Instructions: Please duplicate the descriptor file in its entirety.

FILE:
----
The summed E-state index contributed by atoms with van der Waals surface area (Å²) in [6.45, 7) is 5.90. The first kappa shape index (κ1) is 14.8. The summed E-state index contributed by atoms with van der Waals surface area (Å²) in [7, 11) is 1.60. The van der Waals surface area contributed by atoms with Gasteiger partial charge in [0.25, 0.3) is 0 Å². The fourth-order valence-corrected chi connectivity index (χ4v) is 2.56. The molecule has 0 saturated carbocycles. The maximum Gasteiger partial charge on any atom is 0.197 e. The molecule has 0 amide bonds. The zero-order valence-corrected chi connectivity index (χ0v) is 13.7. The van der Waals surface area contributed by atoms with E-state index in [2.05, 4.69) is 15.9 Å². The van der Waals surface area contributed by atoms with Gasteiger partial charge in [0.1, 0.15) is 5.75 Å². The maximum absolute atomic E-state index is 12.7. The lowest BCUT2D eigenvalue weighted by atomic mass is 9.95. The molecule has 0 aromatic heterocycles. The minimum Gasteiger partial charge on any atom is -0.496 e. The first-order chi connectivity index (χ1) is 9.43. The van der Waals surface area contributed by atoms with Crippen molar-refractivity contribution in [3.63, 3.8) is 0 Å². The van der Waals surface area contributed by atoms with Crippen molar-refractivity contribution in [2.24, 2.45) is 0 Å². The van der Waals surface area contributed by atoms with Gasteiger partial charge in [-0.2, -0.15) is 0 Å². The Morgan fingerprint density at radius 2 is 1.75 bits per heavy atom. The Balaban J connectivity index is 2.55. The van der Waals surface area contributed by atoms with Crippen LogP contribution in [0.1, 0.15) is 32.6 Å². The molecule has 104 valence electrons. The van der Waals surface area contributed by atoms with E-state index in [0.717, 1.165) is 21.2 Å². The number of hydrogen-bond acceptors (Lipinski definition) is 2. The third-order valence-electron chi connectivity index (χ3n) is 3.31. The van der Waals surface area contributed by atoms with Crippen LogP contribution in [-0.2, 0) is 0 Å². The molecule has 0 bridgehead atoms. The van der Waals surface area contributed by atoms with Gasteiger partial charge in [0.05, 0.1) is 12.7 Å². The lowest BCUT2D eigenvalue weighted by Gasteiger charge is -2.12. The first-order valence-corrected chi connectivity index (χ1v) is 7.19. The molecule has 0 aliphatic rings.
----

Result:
The summed E-state index contributed by atoms with van der Waals surface area (Å²) in [6.45, 7) is 5.90. The first kappa shape index (κ1) is 14.8. The summed E-state index contributed by atoms with van der Waals surface area (Å²) in [7, 11) is 1.60. The van der Waals surface area contributed by atoms with Gasteiger partial charge in [0.25, 0.3) is 0 Å². The fourth-order valence-corrected chi connectivity index (χ4v) is 2.56. The molecule has 0 saturated carbocycles. The maximum Gasteiger partial charge on any atom is 0.197 e. The molecule has 0 amide bonds. The zero-order valence-corrected chi connectivity index (χ0v) is 13.7. The van der Waals surface area contributed by atoms with E-state index in [2.05, 4.69) is 15.9 Å². The van der Waals surface area contributed by atoms with Gasteiger partial charge in [0.1, 0.15) is 5.75 Å². The maximum absolute atomic E-state index is 12.7. The lowest BCUT2D eigenvalue weighted by atomic mass is 9.95. The molecule has 0 aromatic heterocycles. The minimum Gasteiger partial charge on any atom is -0.496 e. The first-order chi connectivity index (χ1) is 9.43. The van der Waals surface area contributed by atoms with Crippen molar-refractivity contribution in [3.63, 3.8) is 0 Å². The van der Waals surface area contributed by atoms with Crippen molar-refractivity contribution in [2.24, 2.45) is 0 Å². The van der Waals surface area contributed by atoms with Gasteiger partial charge in [-0.2, -0.15) is 0 Å². The Morgan fingerprint density at radius 2 is 1.75 bits per heavy atom. The Balaban J connectivity index is 2.55. The van der Waals surface area contributed by atoms with Crippen LogP contribution in [0.1, 0.15) is 32.6 Å². The molecule has 104 valence electrons. The van der Waals surface area contributed by atoms with E-state index in [0.717, 1.165) is 21.2 Å². The number of hydrogen-bond acceptors (Lipinski definition) is 2. The third-order valence-electron chi connectivity index (χ3n) is 3.31. The van der Waals surface area contributed by atoms with Crippen LogP contribution in [-0.2, 0) is 0 Å². The molecule has 0 bridgehead atoms. The van der Waals surface area contributed by atoms with Gasteiger partial charge in [0.05, 0.1) is 12.7 Å². The lowest BCUT2D eigenvalue weighted by Gasteiger charge is -2.12. The first-order valence-corrected chi connectivity index (χ1v) is 7.19. The molecule has 0 aliphatic rings.